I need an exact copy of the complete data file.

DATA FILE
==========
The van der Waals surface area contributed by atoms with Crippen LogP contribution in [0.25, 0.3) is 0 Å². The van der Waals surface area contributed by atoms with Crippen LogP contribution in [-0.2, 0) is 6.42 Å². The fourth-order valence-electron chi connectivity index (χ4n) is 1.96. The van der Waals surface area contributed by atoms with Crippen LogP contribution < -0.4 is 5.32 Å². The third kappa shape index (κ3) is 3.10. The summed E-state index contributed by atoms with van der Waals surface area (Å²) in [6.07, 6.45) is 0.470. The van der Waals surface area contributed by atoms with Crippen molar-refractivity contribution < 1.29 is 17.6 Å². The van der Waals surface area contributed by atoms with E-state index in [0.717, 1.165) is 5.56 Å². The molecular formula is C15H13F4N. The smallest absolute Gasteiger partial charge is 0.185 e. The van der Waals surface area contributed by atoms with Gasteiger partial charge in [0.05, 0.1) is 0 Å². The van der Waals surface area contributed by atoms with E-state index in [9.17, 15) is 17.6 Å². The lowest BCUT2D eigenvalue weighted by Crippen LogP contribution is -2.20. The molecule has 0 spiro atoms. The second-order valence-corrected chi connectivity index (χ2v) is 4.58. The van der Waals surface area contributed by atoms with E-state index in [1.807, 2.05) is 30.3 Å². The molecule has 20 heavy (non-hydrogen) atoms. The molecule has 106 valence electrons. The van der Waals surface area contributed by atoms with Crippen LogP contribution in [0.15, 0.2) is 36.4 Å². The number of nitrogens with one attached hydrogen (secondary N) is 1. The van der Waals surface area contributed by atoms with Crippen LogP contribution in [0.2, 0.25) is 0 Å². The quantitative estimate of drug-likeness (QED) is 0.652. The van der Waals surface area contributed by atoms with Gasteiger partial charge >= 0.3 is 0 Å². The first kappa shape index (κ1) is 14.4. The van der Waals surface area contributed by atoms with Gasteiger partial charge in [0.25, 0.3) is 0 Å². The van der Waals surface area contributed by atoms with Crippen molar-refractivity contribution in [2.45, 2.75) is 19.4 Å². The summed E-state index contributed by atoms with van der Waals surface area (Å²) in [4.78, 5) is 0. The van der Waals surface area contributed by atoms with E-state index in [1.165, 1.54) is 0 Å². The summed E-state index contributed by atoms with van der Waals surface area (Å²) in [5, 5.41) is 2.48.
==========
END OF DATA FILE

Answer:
The van der Waals surface area contributed by atoms with Crippen LogP contribution in [0.25, 0.3) is 0 Å². The van der Waals surface area contributed by atoms with Crippen LogP contribution in [-0.2, 0) is 6.42 Å². The fourth-order valence-electron chi connectivity index (χ4n) is 1.96. The van der Waals surface area contributed by atoms with Crippen LogP contribution < -0.4 is 5.32 Å². The third kappa shape index (κ3) is 3.10. The summed E-state index contributed by atoms with van der Waals surface area (Å²) in [6.07, 6.45) is 0.470. The van der Waals surface area contributed by atoms with Crippen molar-refractivity contribution < 1.29 is 17.6 Å². The van der Waals surface area contributed by atoms with E-state index in [0.717, 1.165) is 5.56 Å². The molecular formula is C15H13F4N. The smallest absolute Gasteiger partial charge is 0.185 e. The van der Waals surface area contributed by atoms with Gasteiger partial charge in [0.05, 0.1) is 0 Å². The van der Waals surface area contributed by atoms with E-state index in [9.17, 15) is 17.6 Å². The lowest BCUT2D eigenvalue weighted by Crippen LogP contribution is -2.20. The molecule has 0 spiro atoms. The second-order valence-corrected chi connectivity index (χ2v) is 4.58. The van der Waals surface area contributed by atoms with E-state index in [1.807, 2.05) is 30.3 Å². The molecule has 20 heavy (non-hydrogen) atoms. The molecule has 106 valence electrons. The van der Waals surface area contributed by atoms with Crippen LogP contribution in [0.15, 0.2) is 36.4 Å². The number of nitrogens with one attached hydrogen (secondary N) is 1. The van der Waals surface area contributed by atoms with Crippen LogP contribution in [0.2, 0.25) is 0 Å². The quantitative estimate of drug-likeness (QED) is 0.652. The van der Waals surface area contributed by atoms with Gasteiger partial charge >= 0.3 is 0 Å². The first kappa shape index (κ1) is 14.4. The van der Waals surface area contributed by atoms with Gasteiger partial charge in [0.25, 0.3) is 0 Å². The van der Waals surface area contributed by atoms with Crippen molar-refractivity contribution in [2.45, 2.75) is 19.4 Å². The summed E-state index contributed by atoms with van der Waals surface area (Å²) in [4.78, 5) is 0. The van der Waals surface area contributed by atoms with E-state index in [1.165, 1.54) is 0 Å². The summed E-state index contributed by atoms with van der Waals surface area (Å²) in [5, 5.41) is 2.48.